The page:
2nd August 2020 18th Sunday Year (A)
This weekend we will be resuming Sunday Masses for the first time since March, During the past week, we have started weekday Masses and Masses will continue at the times we are used to. However, there will be no morning prayer before weekday Masses or the Tuesday Novena for the time being. If this is your first time back in the church since lockdown, welcome back. You will notice that the church looks somewhat different. We are limited in the number of people in the church so you will find markers on the seats as to where you can sit. However, families and other bubbles can sit together. When you come into the church, please sanitise your hands and find an available seat as directed by the stewards. You might not be able to have your favourite seat as in the past.
Priests have been directed to keep the Mass short so there will be no Singing, no Bidding Prayers, no Offertory Procession and no sign of peace. The Sunday homily is printed in this newsletter. Please take this Takehomenews with you and also the Sunday Mass Sheets. The idea is that nobody should touch what anybody else has touched.
Readers should sanitise their hands before and after reading or use single-use gloves. You should avoid touching the microphone or the Lectionary, apart from page turning. The alleluia should be said and not sung.
After the prayer and its response ‘Behold the Lamb of God… Lord I am not worthy’, the priest will hold up the Host to the Congregation and say ‘The Body of Christ’ to which the people will respond ‘Amen’. Then he elevates the chalice and says ‘The Blood of Christ’ and again the people respond ‘Amen’. There will be no individual saying of ‘The Body of Christ’ and ‘Amen’ when you come to receive Holy Communion. Please come up to receive Holy Communion in single file as directed by the stewards, leaving a 2—metre distance between the person in front of you. As before, come up the centre aisle and return by either side. To receive Holy Communion, please stretch our your hands, keeping a distance between you and the priest. Communion will be distributed in one kind only—there will be no communion from the chalice.
At the end of Mass, the priest will return to the sacristy and you are asked to leave immediately observing the 2- metre distancing rule. This is particularly important after the 9.00AM and 10.30AM Masses on Sunday when the church has to be thoroughly cleaned for the next congregation. This means that we will need to close the church between Masses. If you are early please wait outside observing the 2-metre distance rule.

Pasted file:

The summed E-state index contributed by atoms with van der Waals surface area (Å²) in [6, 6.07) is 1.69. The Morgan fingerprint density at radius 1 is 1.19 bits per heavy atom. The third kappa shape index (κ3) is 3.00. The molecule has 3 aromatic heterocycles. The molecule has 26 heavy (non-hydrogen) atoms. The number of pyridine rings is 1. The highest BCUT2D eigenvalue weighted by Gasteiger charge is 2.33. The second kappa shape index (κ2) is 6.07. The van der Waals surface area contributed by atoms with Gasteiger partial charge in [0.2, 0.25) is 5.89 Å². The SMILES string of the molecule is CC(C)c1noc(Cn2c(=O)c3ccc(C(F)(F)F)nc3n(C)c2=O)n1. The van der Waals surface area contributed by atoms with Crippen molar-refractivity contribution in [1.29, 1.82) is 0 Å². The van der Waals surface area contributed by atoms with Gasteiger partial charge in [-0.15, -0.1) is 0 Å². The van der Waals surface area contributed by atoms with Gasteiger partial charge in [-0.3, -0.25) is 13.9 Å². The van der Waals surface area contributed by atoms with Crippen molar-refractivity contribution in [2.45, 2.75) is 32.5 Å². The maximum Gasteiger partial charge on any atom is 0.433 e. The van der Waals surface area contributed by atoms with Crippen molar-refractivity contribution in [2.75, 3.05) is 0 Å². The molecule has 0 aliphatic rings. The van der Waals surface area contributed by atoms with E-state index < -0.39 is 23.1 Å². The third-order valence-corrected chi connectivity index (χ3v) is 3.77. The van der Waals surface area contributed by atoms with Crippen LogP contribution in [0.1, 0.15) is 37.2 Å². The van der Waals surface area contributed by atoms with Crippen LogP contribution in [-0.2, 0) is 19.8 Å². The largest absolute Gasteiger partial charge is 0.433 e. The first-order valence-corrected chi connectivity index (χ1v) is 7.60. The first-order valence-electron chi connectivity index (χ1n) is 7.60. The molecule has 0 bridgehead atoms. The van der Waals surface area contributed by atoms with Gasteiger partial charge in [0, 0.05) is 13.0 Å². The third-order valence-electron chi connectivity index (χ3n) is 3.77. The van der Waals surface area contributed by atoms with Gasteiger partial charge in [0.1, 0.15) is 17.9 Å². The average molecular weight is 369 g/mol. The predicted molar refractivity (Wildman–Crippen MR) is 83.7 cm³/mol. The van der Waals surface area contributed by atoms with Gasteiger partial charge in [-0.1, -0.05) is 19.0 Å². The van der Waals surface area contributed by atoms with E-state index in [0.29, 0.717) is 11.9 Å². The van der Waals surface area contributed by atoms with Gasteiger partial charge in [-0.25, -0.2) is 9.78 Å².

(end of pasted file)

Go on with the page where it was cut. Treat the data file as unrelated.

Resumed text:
We hope that we will be able to accommodate everybody at Mass but there will be a limit to the number of people we can have inside the church at any one time, so there is a chance you may be turned away. You may prefer to attend a weekday Mass instead of a Sunday Mass if possible. Remember the Sunday Obligation is suspended for the time being. Thank you very much for your co-operation in all these things. It may sound rather unwelcoming but indeed I do welcome everybody even though I cannot visit your homes or speak to you individually at close distance. Many thanks to the stewards. At the time of writing, we do need more stewards, particularly for the weekday Masses. If you are in good health and under 70, please speak tome if you are able to help as a steward. God Bless,
18th Sunday of Year A
Isaiah 55:1-3; Romans 8: 35, 37-39; Matthew 14: 13-21
Of the three readings presented to us in the Liturgy today, the one that caught my eye and my thoughts was not the Gospel account of the feeding of the 5,000 but the 2nd reading from the letter to the Romans (8:35-39). Here come the words ‘Nothing can come between us and the love of Christ’. There are lots of things that have happened or have not happened that might have put our love of Christ at risk over the last few months. In the reading it mentions troubles, worries, persecution, shortage of food and so on. There have certainly been things like this. But we can actually triumph through our trials, thanks to the power of Jesus Christ. In fact the love of Christ may have been more evident—the love and protection that we have received from Jesus and the love and care that we have received and given to one another. These trials can be positive moments on our journey towards the kingdom of God.